How can I show a term(s) is void or unenforceable?

A contract may be voidable if undue influence; duress; misrepresentation; or fraud was present when the contract was made. Generally, these sorts of factors are not present when entering into standard terms and conditions online.

Despite this, as terms and conditions (particularly those online) are commonly issued on a ‘take it or leave it’ basis, they may be likely to cause disadvantage to you as a consumer.

The unfair contract term (UCT) regime in Australia was introduced to protect you in this situation. The UCT regime prohibits the use of unfair contract terms in contracts that are:

  • small business or consumer contract; and
  • in a ‘standard form’

If a term is in breach of the UCT regime, it will be found by a court or tribunal to be void and unenforceable.  Significant penalties can apply to anyone seeking to rely on an UCT.  To determine whether a particular contract (including any terms and conditions) falls under the operation of the UCT regime requires consideration of the overall circumstances of its creation.  In determining whether a certain contract is in a ‘standard form’, the court or tribunal is required to consider whether:

  • one party had all or most of the bargaining power;
  • one of the parties has made another contract, on the same or substantially similar terms and, if so, how many contracts that party has made;
  • the contract was prepared before discussions occurred between the parties;
  • one party was given an effective opportunity to negotiate the terms of the contract.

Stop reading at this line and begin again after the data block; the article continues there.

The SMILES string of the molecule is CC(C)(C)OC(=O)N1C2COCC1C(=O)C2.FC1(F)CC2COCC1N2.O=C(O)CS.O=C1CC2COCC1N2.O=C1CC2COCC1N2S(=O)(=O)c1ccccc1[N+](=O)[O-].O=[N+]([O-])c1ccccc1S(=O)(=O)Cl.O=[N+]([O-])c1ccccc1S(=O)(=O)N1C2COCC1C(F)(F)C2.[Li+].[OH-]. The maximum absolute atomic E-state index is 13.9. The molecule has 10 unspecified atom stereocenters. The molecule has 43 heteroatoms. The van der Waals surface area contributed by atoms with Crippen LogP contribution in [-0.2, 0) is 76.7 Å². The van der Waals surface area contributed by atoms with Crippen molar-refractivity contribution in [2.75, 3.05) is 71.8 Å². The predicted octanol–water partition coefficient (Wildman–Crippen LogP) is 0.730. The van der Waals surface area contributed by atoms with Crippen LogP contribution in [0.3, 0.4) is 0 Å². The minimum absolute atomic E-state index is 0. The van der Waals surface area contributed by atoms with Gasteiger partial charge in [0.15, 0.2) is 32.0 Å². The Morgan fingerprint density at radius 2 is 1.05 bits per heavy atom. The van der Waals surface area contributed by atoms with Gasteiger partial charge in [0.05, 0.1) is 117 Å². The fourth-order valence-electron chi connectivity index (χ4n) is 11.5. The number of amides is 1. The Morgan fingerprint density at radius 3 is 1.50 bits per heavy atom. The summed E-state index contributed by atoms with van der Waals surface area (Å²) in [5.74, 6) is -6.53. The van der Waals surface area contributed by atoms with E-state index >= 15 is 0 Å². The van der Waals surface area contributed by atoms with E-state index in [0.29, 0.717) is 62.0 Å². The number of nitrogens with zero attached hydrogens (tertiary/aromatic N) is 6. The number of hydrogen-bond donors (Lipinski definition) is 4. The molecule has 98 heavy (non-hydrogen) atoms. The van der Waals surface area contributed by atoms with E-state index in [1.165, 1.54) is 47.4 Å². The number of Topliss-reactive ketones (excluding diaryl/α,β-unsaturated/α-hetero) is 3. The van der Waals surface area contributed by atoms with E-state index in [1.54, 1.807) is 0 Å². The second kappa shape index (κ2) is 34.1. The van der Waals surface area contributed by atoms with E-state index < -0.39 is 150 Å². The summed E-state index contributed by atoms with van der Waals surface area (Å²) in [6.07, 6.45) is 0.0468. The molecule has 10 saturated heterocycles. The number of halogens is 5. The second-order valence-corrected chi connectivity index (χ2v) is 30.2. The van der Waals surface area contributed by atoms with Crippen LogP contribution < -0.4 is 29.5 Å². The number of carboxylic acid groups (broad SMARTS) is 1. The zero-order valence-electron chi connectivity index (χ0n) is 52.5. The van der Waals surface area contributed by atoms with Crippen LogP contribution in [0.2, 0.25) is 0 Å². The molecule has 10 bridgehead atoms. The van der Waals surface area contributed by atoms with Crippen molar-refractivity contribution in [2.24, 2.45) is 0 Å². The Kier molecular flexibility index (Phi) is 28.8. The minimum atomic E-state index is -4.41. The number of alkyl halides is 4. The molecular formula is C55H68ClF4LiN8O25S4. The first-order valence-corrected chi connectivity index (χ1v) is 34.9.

However, please note, if a party alleges that a contract is in a ‘standard form’, it is presumed to be in a ‘standard form’ unless proven otherwise.

How do I know if a term is unfair?

The Australian Consumer Law provides examples of terms that may be unfair, including a term that permits one party (but not another party) to:

  • avoid or limit performance of the contract;
  • terminate the contract;
  • penalise a party for a breach or termination of the contract;
  • vary the terms of the contract;
  • renew or not renew the contract;
  • vary the upfront price payable under the contract without the right of another party to terminate the contract;
  • unilaterally vary the characteristics of the goods or services to be supplied, or the interest in land to be sold or granted, under the contract;
  • unilaterally determine whether the contract has been breached or to interpret its meaning; and
  • assign the contract to the detriment of another party without that other party’s consent.

This is not an exhaustive list, and other terms may be ruled to be ‘unfair’ after considering the terms of the contract.  For further information on the UCT regime in Australia, please see our articles here and here.

Require assistance?

If you require advice regarding options for or implications of terminating a contract, contact the Litigation and Dispute Resolution team at Coulter Legal today.

[1] Toll (FGCT) Pty Ltd v Alphapharm Pty Ltd [2004] HCA 52, [57].

[2] Gispac Pty Ltd v Michael Hill Jeweller (Australia) Pty Ltd [2024] NSWSC 18 (Michael Hill case).

Owen Barrett.
Owen Barrett Lawyer Litigation & Dispute Resolution View profile
Josine Wynberg.
Josine Wynberg Principal Lawyer Head of Litigation & Dispute Resolution View profile